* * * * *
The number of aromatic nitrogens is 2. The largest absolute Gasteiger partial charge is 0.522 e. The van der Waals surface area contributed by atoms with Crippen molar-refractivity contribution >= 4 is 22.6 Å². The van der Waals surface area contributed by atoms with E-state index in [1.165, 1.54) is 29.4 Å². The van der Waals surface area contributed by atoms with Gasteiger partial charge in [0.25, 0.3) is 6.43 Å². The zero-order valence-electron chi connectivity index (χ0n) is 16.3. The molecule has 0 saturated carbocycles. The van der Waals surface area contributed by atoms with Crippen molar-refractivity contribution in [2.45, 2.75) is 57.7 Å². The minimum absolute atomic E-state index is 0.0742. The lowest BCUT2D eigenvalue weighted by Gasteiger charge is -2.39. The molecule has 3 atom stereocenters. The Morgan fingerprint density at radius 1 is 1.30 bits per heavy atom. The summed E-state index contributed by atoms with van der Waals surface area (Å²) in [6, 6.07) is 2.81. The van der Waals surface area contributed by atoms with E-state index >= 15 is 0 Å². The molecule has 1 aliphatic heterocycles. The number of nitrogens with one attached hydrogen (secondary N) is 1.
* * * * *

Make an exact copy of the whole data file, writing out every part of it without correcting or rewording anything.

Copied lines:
The number of aromatic nitrogens is 2. The largest absolute Gasteiger partial charge is 0.522 e. The van der Waals surface area contributed by atoms with Crippen molar-refractivity contribution >= 4 is 22.6 Å². The van der Waals surface area contributed by atoms with E-state index in [1.165, 1.54) is 29.4 Å². The van der Waals surface area contributed by atoms with Gasteiger partial charge in [0.25, 0.3) is 6.43 Å². The zero-order valence-electron chi connectivity index (χ0n) is 16.3. The molecule has 0 saturated carbocycles. The van der Waals surface area contributed by atoms with Crippen molar-refractivity contribution in [2.45, 2.75) is 57.7 Å². The minimum absolute atomic E-state index is 0.0742. The lowest BCUT2D eigenvalue weighted by Gasteiger charge is -2.39. The molecule has 3 atom stereocenters. The Morgan fingerprint density at radius 1 is 1.30 bits per heavy atom. The summed E-state index contributed by atoms with van der Waals surface area (Å²) in [6, 6.07) is 2.81. The van der Waals surface area contributed by atoms with E-state index >= 15 is 0 Å². The molecule has 1 aliphatic heterocycles. The number of nitrogens with one attached hydrogen (secondary N) is 1.